He was born in Cumnock about 1883 the youngest son of Robert Smith and Janet Miller.

John Campbell Smith on the Cumnock Connections tree

James Dunsmore Bain

 James Dunsmore Bain brother of Joe Bain

James Bain was born in Cumnock in 1889 to Joseph Bain a coal miner and his wife Elizabeth Dunsmore.

His pension record survives. He enlisted very early on, on 27th August 1914, in Cumnock having been recruited by Sergeant John Sykes. He was 24 years and 10 months and a miner. He had previously served in the 5th Battalion, Royal Scots Fusiliers (RSF). However he was discharged after only 32 days, according to King’s Regulations because of a hernia.  He was 5 ft 7 in with brown hair and eyes.

His next of kin was his wife Violet (née) Wilson  whom he had married  in Cumnock on the 26th January 1912. Her address in 1914 was 7 Waterside Row. 

He was the brother of Joe Bain, a weel-kent figure in Cumnock.

James was married again in 1949 after Violet died to Elizabeth Cooper the widow of James Hamilton.

James died in Cumnock in 1976.

Birth Date
abt 1890
Birth Place
Old Cumnock, Ayrshire
Marriage Date
26 Jan 1913
Marriage Place
Old Cumnock
Document Year
Regimental Number
Regiment Name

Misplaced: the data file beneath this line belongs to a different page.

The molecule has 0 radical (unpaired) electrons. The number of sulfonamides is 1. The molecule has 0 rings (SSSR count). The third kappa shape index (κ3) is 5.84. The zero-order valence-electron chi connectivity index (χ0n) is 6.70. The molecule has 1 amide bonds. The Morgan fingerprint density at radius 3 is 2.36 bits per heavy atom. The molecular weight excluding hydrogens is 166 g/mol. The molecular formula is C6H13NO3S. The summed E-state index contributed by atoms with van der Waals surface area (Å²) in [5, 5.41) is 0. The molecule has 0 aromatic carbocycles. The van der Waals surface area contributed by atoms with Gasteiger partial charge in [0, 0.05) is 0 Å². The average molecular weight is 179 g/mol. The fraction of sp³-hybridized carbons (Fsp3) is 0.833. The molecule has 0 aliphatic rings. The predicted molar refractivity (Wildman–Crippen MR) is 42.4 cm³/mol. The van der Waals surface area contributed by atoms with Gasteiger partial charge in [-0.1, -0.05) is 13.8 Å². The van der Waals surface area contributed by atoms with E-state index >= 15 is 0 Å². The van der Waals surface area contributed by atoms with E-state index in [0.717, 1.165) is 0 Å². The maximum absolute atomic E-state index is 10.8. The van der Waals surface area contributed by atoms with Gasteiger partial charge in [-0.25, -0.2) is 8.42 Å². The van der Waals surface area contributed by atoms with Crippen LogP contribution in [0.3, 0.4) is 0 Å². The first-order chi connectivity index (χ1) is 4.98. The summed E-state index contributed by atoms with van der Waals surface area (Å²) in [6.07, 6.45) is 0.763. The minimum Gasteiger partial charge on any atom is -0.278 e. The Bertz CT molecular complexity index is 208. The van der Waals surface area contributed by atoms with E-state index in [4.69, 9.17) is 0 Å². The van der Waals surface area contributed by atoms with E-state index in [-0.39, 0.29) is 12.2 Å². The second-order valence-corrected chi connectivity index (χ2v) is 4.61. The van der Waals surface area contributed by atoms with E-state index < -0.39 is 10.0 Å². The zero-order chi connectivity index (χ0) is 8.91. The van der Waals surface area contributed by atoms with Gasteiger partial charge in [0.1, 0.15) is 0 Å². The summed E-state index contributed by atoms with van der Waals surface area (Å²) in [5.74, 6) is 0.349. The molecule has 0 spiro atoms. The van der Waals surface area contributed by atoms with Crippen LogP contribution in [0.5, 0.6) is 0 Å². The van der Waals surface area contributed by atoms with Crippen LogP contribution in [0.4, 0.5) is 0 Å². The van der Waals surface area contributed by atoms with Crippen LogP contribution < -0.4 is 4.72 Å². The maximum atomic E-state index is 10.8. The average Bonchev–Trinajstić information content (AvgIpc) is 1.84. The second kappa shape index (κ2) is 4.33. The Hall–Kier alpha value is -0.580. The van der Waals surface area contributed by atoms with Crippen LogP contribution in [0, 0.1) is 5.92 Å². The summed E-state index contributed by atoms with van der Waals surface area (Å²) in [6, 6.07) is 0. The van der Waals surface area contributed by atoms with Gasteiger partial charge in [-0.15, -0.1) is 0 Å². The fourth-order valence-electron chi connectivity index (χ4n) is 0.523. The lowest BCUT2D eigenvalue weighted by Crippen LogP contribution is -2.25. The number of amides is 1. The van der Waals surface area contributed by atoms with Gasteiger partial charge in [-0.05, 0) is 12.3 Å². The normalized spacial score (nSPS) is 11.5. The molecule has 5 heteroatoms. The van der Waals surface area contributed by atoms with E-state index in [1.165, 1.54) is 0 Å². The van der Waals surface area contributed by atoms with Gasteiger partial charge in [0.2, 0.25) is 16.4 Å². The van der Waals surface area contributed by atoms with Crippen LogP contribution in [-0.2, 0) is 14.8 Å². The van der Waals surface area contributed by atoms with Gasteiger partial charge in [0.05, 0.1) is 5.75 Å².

Royal Scots Fusiliers
Form Title
Short Service Attestation
Number of Images
Other Records
James Bain - Self - Royal Scots Fusiliers 12263

Cumnock Connections tree

David McCowan Hill

The youngest son of former Cumnock Provost William Hill and his wife Jeanie McCowan, he was born at Hartfield Cottage in Ayr Road on 23 February 1889.

He was a Lieutenant in the Cyclist Corps of the KOSB in 1916

He married Mary Robson Spears in 1919 in Old or New Kilpatrick and died there in 1969.

He was awarded the OBE in

Cumnock Connections tree

John Hassan

John was born in Johnstone in 1879 in Johnstone, Renfrewshire to Henry Hassan and Helen Brogan. His father died when he was 6 and in 1891 census aged 11 he was in a Catholic Orphanage for Boys in the east end of Glasgow although his mother was still alive and living in Johnstone with 3 older children.

On the 12th April 1897 he enlisted in the Royal Scots Fusiliers at Kilmarnock, aged 17 years and 5 months.   He was living in Hurlford, Ayrshire and his occupation was bleacher. His (former?) employer was Adam Boyd of Lochwinnoch in Renfrewshire.  He was 5 ft 2 in had black hair and brown eyes.